Skip to navigation Skip to content

Laura Poggio

Staff picture: Laura Poggio
Information and Computational Sciences
Information and Computational Sciences
Honorary Associate
+44 (0)344 928 5428 (*)

The James Hutton Institute
Aberdeen AB15 8QH
Scotland UK


Laura has a background in forestry and environmental sciences. Recent research interests included the analysis and evaluation of pan-European geographical datasets - digital elevation models (EuroDEM) and remote sensing images (Image2006) with investigation of data quality and error propagation. Previously she was involved in the organisation of a GIS system for collection of meta-data and information from soil survey and analytical determinations. Her PhD involved the development of a simplified land-use modelling method for the assessment of the risk of heavy metal polluted soil towards human health, and evaluating the influence of planning measures on this risk.

Current research interests

The major focus is the implications of soil and climate interactions for adaptation to climate change. I am working on the assessment of vulnerability of forest habitat networks to direct and indirect climate impacts, trade-offs between land uses, and on mapping spatio-temporal relationships between ground data and remote sensing-derived information.


  • Poggio, L.; Gimona, A.; Spezia, L.; Brewer, M. (2016) Example of bayesian uncertainty for digital soil mapping., In: Zhang, G.L., Brus, D., Liu, F., Song, X.D. and Lagacherie, P. (eds.). Digital Soil Mapping Across Paradigms, Scales and Boundaries. Springer Environmental Science and Engineering. Springer, Singapore, pp181-193.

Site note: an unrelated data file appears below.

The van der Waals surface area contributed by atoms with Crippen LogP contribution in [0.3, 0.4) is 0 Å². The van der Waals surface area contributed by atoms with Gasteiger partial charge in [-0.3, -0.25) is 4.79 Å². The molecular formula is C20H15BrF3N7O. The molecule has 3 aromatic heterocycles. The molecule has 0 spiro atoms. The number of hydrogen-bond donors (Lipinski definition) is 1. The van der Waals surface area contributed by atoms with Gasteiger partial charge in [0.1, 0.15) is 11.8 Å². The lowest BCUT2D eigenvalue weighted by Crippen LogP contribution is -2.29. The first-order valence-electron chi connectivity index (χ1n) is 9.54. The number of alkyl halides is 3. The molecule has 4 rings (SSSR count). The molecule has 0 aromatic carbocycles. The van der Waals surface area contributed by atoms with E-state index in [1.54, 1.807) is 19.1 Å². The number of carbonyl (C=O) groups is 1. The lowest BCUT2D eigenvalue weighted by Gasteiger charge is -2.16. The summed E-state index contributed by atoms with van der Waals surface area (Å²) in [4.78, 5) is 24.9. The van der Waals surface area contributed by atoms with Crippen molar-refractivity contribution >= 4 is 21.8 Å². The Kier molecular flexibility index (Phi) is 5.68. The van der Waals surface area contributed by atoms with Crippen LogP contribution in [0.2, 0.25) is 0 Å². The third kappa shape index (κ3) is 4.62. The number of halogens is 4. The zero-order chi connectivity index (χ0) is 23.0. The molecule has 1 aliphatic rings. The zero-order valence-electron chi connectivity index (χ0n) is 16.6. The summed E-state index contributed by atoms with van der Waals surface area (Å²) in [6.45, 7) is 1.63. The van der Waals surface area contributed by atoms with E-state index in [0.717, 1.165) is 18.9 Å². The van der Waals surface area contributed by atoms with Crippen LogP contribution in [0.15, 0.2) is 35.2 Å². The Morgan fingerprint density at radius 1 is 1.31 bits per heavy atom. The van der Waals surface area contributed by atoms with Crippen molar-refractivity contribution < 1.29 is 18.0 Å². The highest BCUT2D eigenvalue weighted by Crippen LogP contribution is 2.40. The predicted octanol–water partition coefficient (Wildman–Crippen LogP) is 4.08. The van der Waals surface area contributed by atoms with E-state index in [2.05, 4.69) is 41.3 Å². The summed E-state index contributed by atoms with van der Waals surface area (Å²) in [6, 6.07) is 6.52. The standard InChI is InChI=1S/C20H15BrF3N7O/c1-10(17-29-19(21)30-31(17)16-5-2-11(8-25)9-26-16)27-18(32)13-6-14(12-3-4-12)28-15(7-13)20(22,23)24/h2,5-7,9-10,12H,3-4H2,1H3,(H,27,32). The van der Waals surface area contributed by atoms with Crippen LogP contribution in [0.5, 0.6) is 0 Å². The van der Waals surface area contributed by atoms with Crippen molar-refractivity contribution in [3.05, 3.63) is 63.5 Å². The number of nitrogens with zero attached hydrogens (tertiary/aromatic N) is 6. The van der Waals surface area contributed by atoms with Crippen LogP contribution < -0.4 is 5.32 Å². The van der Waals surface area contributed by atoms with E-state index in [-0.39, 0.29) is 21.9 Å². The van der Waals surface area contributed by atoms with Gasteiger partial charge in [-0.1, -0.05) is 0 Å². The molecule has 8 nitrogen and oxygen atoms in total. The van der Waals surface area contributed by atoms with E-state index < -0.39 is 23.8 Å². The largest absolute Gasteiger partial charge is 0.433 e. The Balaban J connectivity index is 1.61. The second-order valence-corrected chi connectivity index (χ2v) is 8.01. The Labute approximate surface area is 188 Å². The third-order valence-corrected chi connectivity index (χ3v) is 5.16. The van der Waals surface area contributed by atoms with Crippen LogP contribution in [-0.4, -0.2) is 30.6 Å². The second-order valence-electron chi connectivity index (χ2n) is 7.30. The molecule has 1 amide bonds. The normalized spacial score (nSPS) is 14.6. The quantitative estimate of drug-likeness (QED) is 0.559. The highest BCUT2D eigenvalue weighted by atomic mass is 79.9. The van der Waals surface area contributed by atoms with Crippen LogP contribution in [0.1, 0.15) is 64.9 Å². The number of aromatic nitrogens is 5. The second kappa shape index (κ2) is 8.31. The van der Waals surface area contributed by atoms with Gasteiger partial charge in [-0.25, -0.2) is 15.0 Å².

• Baggaley, N.J.; Poggio, L.; Gimona, A.; Lilly, A. (2016) Comparison of traditional and geostatistical methods to estimate and map the carbon content of Scottish soils., In: Zhang, G.L., Brus, D., Liu, F., Song, X.D. and Lagacherie, P. (eds.). Digital Soil Mapping Across Paradigms, Scales and Boundaries. Springer Environmental Science and Engineering. Springer, Singapore, pp103-111.
  • Brooker, R.; Eastwood, A.; Gimona, A.; Poggio, L.; Genney, D.; Ellis, C.; Brewer, M.I. (2016) Opportunities for translocating mountain species., In: Irvine, R.J. (ed.) Biodiversity and Upland Management. The James Hutton Institute, Craigiebuckler, Aberdeen, Chapter 11, pp24-25.
  • Gimona, A.; Baggio Compagnucci, A.; Poggio, L.; Castellazzi, M.; Brooker, R.; Pakeman, R.J. (2016) Modelling and mapping key ecosystem services., In: Brooker, R., Hester, A. & Pakeman, R.J. (eds.). Ecosystem Services. The James Hutton Institute, Craigiebuckler, Aberdeen, pp8-9.
  • Poggio, L.; Gimona, A.; Brown, I.; Castellazzi, M.; Aalders, I.H. (2013) Changes in land use capability and impacts on ecosystem functions., In: Hepperle, E., Dixon-Gough, R., Maliene, V., Mansberger, R., Paulsson, J. & Podor, A. (eds.). Land Management: Potential, Problems and Stumbling Blocks. VDF Hochschulverlag AG, Zurich, pp141-150.
  • Dawson, L.A.; Rhind, S.M.; Zhang, Z.L.; Poggio, L.; Kyle, C.E.; Mayes, R.W.; Aalders, I.H.; Osprey, M.; Ross, J.; Cuthbert, A. (2012) Linking distribution of soil PaHs to location as a forensic tool., In: Morrison, R.D. & O'Sullivan, G. (eds.). Environmental Forensics: Proceedings of the 2011 INEF Conference. Royal Society of Chemistry Publishing, Cambridge, pp199-205.
  • Brown, I.; Poggio, L.; Gimona, A.; Castellazzi, M.S. (2011) Land capability classification to plan for a changing climate., In: Toth, G. & Nemeth, T. (eds.). Land Quality and Land Use Information - in the European Union. EUR - Scientific and Technical Research Series, Publications Office of the European Union, Luxembourg, pp289-296. ISBN 978-92-79-17601-2
  • Poggio, L.; Soille, P. (2009) Land cover detection with unsupervised clustering and hierarchical partitioning., In: Locarek-Junge, H. & Weihs, C. (eds.). Classification as a Tool for Research, Proceedings 11th IFCS Biennial Conference & 33rd Annual Conference, Gesellschaft fur Klassifikation E.V., Dresden, 13-18 March 2009. Studies in Classification, Data Analysis, and Knowledge Organization, Springer, Berlin, pp455-462.

Printed from /staff/laura-poggio on 08/06/23 05:19:30 AM

The James Hutton Research Institute is the result of the merger in April 2011 of MLURI and SCRI. This merger formed a new powerhouse for research into food, land use, and climate change.